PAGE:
Alison Harding, our Product Manager for Egypt is discovering what it is really like to travel in Egypt right now and providing live updates of what she is experiencing - find out what she has discovered. Or take a look for yourself and save $150 if you confirm an Egypt trip for travel anytime this year by 10March 2011
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Monday 28th February: "On my way to Luxor - flight is only 2/3 full. There are a few groups of tourists on the flight and a couple of back packers."
Tuesday 1st March 2011: "Arriving late last night into Luxor I went to a cafe and felt a little on edge as I didn't know what to expect. But waking up and exploring the town and the sites this morning, the atmosphere was safe and welcoming. No hassle from street sellers. The agent has been telling me about a huge facebook group called 'Egypt Lovers' where everyone in Egypt involved in the tourism industry is trying to re-assure the rest of the world to come back to Egypt.
It seems to be business as usual - the students will be going back to school and university next week, and the stock exchange will be opening at the weekend hopefully.
Went to the Valley of the Kings today. On a busy day there can be up to 8,000 people there. Today there were only 20! I went to King Tutankhamun's tomb, and I was the only one there - It was just me and the mummy!
Having been here many times before, I would say nothing has changed - but the tourists have vanished!
I am off to Aswan tomorrow, and Cairo on Thursday. I will let you know how I get on"
Wednesday 2nd March: Today I journeyed down alongside the Nile to Aswan. Normal everyday life was going on. I could see the irrigation channels working their magic on the agricultural land, and people tending their crops.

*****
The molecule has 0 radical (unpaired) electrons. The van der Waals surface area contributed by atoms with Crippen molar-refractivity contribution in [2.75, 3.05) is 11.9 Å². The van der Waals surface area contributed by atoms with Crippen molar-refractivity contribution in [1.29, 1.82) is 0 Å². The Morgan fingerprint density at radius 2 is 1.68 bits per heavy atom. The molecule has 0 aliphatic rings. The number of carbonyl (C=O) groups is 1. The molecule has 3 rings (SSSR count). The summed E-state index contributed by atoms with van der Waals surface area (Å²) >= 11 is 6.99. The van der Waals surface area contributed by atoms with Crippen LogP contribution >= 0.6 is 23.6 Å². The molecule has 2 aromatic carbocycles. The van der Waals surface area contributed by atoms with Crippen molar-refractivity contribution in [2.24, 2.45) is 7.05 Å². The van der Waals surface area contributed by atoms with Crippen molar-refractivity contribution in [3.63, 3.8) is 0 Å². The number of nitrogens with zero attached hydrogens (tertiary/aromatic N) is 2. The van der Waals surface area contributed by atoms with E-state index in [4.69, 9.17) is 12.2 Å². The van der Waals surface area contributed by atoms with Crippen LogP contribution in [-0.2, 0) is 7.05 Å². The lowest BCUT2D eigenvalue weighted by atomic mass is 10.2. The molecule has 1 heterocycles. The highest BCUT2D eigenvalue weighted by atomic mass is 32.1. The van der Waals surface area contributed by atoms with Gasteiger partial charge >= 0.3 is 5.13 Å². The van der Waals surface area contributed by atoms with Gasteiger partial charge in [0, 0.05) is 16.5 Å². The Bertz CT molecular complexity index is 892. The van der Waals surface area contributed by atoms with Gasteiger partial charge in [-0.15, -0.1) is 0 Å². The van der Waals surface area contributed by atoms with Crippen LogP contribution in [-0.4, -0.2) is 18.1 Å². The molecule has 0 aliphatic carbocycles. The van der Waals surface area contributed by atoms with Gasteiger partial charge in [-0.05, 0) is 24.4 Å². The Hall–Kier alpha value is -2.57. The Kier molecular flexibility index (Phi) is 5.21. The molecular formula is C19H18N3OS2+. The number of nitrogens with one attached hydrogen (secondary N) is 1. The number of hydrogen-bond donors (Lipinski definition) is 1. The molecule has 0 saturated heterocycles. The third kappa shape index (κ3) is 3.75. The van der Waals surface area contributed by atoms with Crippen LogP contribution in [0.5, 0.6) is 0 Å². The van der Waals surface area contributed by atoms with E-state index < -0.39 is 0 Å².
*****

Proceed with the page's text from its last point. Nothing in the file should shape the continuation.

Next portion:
Aswan has to be the most beautiful part of the Nile. All low rise buildings - no tower blocks, traditional ways of life. It is very relaxing.
I have just been shown around a new hotel by our local agent. It is in a Nubian Village on the West Bank of the Nile. It is in a beautiful location with stunning views. I have just been treated to the most perfect sunset overlooking the Nile with Call to Prayer drifting up from the Mosque next door. The hotel itself is really unusual - with traditional handcrafted furnishings - cushions on the floor for the dining area etc.
Everywhere we go, people greet each other like long lost friends. Everyone is talking politics, congratulating each other, talking about how proud and excited they are. There is a real party atmosphere!
Life is returning back to normal, the coffee shops are busy, the shisha pipes are out - and people are buying ALL the newspapers -they want to know EVERYTHING that is going on!
I have only seen three other tourists in Aswan today. I was a bit worried that I was going to get hassled more than usual - but surprisingly I am not getting hassled at all!
Tomorrow I am going to Cairo and on Friday I am going to try and get to Tahrir Square - where it all happened! It seems to have become a bit of a pilgrimage site for Egyptians and a tourist spot for foreigners. It will be great to be able to say 'I was there'!
At the moment I am walking through the Nubian village, and there are groups of young girls smiling and waving at me and calling out 'Hello'. They are so sweet!
Speak again soon.
Thursday 3rd March: Last night I wondered round the market in Aswan. It was very pretty and had a really nice atmosphere. It was very fragrant and colourful as you would expect a spice market to be - but absolutely no tourists!